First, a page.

Weak dollar, tight capital controls push reserves up by US$24 billion
World's largest stockpile of foreign reserves grows even bigger, rising for a fourth straight month
China’s foreign reserves rose at the fastest pace in four months to US$3.054 trillion as of May 31, ahead of expectations and giving further assurances that the pressure of cross-border capital flight from the country eased further into the second quarter.
The world’s largest foreign exchange stockpile edged up by US$24.03 billion in May, the largest monthly increase since the reserves began rebounding in February.
During April, the tally rose by US$20.44 billion. That puts the total amount of gain since January at US$55.4 billion, when it hit a recent low below the crucial US$3 trillion.
Analysts polled by Bloomberg have predicted the foreign reserves to rise by US$16.5 billion to US$3.046 trillion.
“Effects of greater financial market liberalization have helped to stabilize the size of foreign exchange reserves,” said the State Administration of Foreign Exchange (Safe) following the release of data.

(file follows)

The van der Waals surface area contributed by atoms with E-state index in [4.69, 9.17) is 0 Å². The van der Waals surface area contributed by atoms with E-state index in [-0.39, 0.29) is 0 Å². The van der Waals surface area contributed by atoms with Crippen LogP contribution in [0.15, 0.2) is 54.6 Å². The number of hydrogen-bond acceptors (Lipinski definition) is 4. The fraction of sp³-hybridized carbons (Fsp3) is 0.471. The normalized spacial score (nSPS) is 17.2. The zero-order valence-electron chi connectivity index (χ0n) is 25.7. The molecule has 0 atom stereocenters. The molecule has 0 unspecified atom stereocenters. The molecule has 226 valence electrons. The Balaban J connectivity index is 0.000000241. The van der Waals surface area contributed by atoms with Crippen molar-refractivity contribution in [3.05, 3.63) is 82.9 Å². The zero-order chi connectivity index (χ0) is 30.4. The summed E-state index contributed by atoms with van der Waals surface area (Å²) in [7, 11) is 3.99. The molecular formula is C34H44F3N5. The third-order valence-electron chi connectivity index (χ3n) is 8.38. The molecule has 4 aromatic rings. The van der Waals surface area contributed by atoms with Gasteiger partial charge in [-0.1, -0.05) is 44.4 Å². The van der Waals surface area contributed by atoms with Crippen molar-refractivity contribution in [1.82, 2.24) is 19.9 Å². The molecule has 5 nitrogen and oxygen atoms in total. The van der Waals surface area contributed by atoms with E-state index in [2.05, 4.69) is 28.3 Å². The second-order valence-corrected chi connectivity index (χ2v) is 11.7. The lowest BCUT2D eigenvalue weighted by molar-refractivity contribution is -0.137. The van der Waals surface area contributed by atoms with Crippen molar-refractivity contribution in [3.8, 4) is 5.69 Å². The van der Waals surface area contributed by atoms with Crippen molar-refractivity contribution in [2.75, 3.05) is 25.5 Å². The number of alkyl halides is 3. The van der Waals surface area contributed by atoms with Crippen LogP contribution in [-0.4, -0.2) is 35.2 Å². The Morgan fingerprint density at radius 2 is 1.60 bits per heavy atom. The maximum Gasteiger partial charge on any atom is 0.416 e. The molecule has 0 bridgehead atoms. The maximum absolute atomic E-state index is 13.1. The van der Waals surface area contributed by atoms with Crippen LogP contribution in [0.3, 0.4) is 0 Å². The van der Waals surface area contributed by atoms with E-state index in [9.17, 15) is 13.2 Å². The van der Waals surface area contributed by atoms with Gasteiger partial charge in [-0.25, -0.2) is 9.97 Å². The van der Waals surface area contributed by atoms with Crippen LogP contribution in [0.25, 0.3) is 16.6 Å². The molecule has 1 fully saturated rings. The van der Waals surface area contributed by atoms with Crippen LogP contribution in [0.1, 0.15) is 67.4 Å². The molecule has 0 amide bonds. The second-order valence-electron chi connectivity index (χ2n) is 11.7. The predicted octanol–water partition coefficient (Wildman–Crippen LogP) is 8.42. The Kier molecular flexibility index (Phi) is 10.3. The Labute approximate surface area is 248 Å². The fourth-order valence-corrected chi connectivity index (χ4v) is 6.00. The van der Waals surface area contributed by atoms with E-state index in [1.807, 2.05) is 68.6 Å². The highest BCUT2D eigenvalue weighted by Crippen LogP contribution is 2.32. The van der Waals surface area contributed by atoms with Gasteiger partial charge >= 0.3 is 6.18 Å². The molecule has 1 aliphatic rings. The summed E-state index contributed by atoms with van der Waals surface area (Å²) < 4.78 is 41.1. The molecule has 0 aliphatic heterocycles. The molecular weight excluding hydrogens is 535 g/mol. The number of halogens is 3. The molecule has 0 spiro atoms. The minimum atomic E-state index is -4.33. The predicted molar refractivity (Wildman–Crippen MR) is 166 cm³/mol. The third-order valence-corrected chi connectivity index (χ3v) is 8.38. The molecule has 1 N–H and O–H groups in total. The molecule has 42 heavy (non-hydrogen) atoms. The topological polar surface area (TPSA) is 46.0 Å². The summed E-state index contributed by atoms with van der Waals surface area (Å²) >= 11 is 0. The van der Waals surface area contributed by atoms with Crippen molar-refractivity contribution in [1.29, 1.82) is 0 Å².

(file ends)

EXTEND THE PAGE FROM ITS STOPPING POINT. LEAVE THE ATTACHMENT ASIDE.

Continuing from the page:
“Due to broadly higher global currencies against the US dollar, valuation of non-dollar denominated assets rose somewhat, helping to drive May’s rise in forex reserves,” the country’s foreign exchange regulator elaborated.
Despite the recent success in staving off Chinese demand to move assets abroad, Beijing is not loosening its belt on controls and is keeping any windows shut on siphoning money offshore, including those done through bank cards.
In particular, banks in China have been ordered to collect information on people’s overseas transactions over 1,000 yuan from September 1 this year.
The yuan rose 0.1% against the US dollar in May to 6.818 from a month ago.
A rally in the onshore yuan had been sparked earlier on Monday, when the People’s Bank of China set the daily fixing rate below the 6.8 mark, with analysts predicting the yuan will maintain its strengthening momentum in the near future.